GRAHAM KENNEDY COLLECTION

You owe your audience your best shot.

Graham Kennedy

Navigating the exhibition

You can navigate through this exhibition using the dots and chapter headings left of screen.

The arrow controls at bottom left and right of screen allow you to move back and forward between slides within each chapter.

You can also use the arrow keys on your keyboard to navigate.

We hope you enjoy this exhibition! 

A Tribute

Introducing The King of Australian Television

Graham was the greatest star on Australian television.

He bound generations of Australians together for 40 years.

Mike McColl Jones, scriptwriter

Here's Graham...

Graham Kennedy's unparalleled career in entertainment spanned half a century. From humble beginnings in radio, Kennedy landed his first television gig when the medium was still in its infancy.

In Melbourne Tonight premiered on 6 May 1957 and Kennedy quickly showed that he was headed straight for TV stardom.

Pictured left: Graham Kennedy is crowned 'The King' by Eric Pearce on IMT in 1969
Previous slide: Graham in his Channel 9 caravan

In Melbourne Tonight, 1962

Late night hijinks live on air...

Bert Newton joins Graham to promote Raoul Merton designer men’s shoes.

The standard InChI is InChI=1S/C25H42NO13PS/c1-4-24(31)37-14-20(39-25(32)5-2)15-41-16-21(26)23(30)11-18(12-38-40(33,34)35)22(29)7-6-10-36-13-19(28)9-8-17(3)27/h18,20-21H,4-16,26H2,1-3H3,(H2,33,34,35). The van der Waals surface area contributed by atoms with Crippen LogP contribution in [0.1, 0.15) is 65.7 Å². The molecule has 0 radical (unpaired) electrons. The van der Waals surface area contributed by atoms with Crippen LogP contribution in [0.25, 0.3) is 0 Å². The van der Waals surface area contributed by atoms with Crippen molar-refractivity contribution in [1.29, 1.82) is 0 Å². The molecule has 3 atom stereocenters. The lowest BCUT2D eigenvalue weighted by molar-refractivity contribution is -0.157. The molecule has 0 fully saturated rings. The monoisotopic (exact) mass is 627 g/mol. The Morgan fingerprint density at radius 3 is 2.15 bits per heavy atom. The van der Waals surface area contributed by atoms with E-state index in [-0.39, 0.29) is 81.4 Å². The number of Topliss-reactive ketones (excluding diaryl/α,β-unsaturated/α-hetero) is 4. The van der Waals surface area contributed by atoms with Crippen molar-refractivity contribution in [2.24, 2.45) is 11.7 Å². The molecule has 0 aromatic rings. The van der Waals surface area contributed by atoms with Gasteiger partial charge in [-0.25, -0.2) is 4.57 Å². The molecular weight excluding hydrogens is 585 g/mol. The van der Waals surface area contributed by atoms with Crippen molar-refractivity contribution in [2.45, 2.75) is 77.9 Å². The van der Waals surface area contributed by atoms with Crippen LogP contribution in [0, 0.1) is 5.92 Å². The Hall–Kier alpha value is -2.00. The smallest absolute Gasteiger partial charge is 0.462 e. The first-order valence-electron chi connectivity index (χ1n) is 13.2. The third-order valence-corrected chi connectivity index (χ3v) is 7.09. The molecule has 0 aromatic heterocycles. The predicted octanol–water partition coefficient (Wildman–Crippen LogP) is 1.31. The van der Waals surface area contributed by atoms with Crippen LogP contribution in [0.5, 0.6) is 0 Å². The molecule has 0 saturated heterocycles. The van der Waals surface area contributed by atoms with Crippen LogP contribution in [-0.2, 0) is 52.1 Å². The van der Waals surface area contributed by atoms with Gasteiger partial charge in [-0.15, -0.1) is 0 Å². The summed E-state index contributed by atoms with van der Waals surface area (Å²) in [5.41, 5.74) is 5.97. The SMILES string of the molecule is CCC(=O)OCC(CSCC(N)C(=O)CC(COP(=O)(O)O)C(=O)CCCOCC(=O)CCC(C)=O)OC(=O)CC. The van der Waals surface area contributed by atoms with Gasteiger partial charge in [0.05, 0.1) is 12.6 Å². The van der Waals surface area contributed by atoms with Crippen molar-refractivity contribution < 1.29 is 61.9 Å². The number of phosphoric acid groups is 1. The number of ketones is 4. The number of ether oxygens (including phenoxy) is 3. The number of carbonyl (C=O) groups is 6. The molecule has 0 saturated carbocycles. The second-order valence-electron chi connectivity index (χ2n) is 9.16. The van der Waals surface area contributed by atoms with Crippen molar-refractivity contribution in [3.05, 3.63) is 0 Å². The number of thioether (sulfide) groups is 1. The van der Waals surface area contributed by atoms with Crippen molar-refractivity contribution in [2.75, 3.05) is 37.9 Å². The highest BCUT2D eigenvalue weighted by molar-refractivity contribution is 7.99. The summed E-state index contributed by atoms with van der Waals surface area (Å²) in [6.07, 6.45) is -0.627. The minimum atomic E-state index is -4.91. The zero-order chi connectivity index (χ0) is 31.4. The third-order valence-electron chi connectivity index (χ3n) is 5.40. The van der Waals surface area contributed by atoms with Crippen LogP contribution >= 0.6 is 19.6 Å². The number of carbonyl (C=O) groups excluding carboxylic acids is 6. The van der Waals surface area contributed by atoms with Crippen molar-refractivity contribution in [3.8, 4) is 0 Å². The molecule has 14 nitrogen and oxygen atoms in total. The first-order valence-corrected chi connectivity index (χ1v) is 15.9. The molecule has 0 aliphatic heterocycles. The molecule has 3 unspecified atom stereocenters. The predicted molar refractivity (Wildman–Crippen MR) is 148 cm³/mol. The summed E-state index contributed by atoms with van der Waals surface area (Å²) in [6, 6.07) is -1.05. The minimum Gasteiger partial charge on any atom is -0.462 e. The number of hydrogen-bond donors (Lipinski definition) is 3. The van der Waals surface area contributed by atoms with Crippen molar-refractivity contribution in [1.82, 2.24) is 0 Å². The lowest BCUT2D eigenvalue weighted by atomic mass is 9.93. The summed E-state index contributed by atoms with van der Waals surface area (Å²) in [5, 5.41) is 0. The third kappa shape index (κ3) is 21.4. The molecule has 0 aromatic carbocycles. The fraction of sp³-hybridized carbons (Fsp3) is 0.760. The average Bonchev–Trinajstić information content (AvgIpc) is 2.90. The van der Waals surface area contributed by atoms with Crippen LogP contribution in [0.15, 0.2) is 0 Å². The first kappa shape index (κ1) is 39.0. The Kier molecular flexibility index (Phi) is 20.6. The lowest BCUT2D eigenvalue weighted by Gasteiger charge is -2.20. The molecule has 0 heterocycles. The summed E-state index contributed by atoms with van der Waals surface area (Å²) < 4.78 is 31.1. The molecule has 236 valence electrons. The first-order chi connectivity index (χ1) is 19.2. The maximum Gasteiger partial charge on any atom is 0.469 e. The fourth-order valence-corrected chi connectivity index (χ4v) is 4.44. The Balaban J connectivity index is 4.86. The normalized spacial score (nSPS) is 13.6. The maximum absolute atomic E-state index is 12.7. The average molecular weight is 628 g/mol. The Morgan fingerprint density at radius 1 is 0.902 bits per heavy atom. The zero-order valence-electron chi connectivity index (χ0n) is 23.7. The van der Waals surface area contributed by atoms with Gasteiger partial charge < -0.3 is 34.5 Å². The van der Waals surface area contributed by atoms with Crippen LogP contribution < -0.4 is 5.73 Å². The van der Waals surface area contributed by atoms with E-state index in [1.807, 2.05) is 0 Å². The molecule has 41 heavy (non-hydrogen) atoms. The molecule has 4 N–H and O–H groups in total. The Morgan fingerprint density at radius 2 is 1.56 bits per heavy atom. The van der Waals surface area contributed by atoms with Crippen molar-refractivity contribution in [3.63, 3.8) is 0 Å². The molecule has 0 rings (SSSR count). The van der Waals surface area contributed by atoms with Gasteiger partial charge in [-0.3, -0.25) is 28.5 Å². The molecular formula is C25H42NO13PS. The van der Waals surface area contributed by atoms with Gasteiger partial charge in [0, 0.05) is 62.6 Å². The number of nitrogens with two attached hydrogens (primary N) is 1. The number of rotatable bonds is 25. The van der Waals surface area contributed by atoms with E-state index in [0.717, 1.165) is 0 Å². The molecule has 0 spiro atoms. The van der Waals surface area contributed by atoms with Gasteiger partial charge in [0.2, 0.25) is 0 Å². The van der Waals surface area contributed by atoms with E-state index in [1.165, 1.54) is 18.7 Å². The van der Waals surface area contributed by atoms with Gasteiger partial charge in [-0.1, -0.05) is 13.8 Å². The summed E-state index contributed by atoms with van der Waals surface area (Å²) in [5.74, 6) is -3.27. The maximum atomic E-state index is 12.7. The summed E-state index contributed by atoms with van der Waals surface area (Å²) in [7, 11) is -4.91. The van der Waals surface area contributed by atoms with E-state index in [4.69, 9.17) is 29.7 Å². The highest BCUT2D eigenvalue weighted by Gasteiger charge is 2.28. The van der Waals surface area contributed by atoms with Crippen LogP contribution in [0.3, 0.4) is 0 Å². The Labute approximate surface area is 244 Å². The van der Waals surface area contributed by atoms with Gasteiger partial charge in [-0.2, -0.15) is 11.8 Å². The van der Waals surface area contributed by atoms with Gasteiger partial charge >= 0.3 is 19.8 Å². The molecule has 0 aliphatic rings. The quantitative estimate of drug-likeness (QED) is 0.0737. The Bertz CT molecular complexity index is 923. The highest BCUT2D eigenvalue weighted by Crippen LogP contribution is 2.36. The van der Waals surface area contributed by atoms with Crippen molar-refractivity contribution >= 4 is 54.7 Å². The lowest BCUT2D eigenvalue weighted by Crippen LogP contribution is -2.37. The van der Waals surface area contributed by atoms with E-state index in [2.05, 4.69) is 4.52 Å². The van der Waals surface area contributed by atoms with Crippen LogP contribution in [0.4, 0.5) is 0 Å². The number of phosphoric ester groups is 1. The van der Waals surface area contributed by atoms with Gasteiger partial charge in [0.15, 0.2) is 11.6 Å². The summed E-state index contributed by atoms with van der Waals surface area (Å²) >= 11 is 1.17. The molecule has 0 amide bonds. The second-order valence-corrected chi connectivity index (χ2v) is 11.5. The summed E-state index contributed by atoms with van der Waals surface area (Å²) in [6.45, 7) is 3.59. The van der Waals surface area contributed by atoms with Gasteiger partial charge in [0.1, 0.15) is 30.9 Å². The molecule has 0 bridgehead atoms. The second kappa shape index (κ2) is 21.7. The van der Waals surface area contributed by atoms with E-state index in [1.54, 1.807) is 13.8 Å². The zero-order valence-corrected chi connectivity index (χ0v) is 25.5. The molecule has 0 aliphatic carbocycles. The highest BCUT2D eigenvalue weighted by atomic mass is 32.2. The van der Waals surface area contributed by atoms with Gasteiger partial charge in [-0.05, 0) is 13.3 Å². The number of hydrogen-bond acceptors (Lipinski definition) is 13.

In Melbourne Tonight, 1965

Controlled Chaos on the Set

Graham and Miffy Marsh promote Nestlé milk powder in a sponsored segment.

The Mike Walsh Show, 1970

ScotTowels Ad premiere

Graham’s return to TV after leaving IMT was this 30-second ad for Bowater Scott.

Blankety Blanks, 1977

Graham’s game show

The celebrity panel game show was a huge success and introduced Graham to a new, younger audience.

Graham Kennedy's Coast to Coast, 1988-1989

Graham’s late night news show

Graham regularly reduced original co-host Ken Sutcliffe to tears of laughter.

It only took me a few days to realise that Graham was

what they call a 'natural'.

Nancy Lee, 3UZ Radio personality

The Early Years

Graham Kennedy began work in 1950 as a panel operator for announcer Clifford Nicholls Whitta (Nicky, pictured left) at 3UZ in Melbourne. He joined him on air and it wasn't long before his popularity grew and Graham became a household name in Melbourne.

His first TV appearance – on a live radio and TV simulcast for the Red Cross fundraising appeal on 31 March 1957 – led to Graham being signed as host of the new late night TV show In Melbourne Tonight (IMT).

In 1956, Graham met another young radio announcer, Bert Newton (pictured on previous slide). Bert and Graham formed a partnership on television and radio that endured for decades. 

In Melbourne Tonight, 1959

The 500th Episode

Graham performs a song he wrote to mark the 500th episode of IMT.

20 Years of Television, 1976

The Right Place at the Right Time

Graham talks with Bert Newton about starting on TV and the early days of IMT.

Graham and Bert on 3AK, 1962

A classic radio stunt